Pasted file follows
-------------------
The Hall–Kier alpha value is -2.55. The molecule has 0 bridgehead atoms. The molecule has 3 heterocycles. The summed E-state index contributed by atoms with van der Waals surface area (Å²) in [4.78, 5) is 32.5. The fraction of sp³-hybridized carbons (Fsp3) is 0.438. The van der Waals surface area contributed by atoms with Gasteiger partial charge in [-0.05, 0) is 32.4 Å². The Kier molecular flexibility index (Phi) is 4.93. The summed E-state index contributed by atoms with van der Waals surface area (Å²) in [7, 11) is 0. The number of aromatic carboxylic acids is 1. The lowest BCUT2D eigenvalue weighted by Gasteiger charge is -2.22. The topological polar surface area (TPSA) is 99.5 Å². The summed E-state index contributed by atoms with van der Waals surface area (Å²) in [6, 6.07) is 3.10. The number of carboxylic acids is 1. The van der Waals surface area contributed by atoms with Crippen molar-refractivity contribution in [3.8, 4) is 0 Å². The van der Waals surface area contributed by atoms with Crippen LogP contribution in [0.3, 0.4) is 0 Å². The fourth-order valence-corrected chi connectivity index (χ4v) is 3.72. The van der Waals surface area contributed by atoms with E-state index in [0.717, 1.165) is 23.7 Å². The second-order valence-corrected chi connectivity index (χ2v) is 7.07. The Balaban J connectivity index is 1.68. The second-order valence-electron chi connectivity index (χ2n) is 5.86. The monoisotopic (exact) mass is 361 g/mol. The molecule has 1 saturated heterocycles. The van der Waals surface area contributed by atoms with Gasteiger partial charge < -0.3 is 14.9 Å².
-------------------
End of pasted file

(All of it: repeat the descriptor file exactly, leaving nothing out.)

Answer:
The Hall–Kier alpha value is -2.55. The molecule has 0 bridgehead atoms. The molecule has 3 heterocycles. The summed E-state index contributed by atoms with van der Waals surface area (Å²) in [4.78, 5) is 32.5. The fraction of sp³-hybridized carbons (Fsp3) is 0.438. The van der Waals surface area contributed by atoms with Gasteiger partial charge in [-0.05, 0) is 32.4 Å². The Kier molecular flexibility index (Phi) is 4.93. The summed E-state index contributed by atoms with van der Waals surface area (Å²) in [7, 11) is 0. The number of aromatic carboxylic acids is 1. The lowest BCUT2D eigenvalue weighted by Gasteiger charge is -2.22. The topological polar surface area (TPSA) is 99.5 Å². The summed E-state index contributed by atoms with van der Waals surface area (Å²) in [6, 6.07) is 3.10. The number of carboxylic acids is 1. The van der Waals surface area contributed by atoms with Crippen molar-refractivity contribution in [3.8, 4) is 0 Å². The van der Waals surface area contributed by atoms with Crippen LogP contribution in [0.3, 0.4) is 0 Å². The fourth-order valence-corrected chi connectivity index (χ4v) is 3.72. The van der Waals surface area contributed by atoms with E-state index in [0.717, 1.165) is 23.7 Å². The second-order valence-corrected chi connectivity index (χ2v) is 7.07. The Balaban J connectivity index is 1.68. The second-order valence-electron chi connectivity index (χ2n) is 5.86. The monoisotopic (exact) mass is 361 g/mol. The molecule has 1 saturated heterocycles. The van der Waals surface area contributed by atoms with Gasteiger partial charge < -0.3 is 14.9 Å².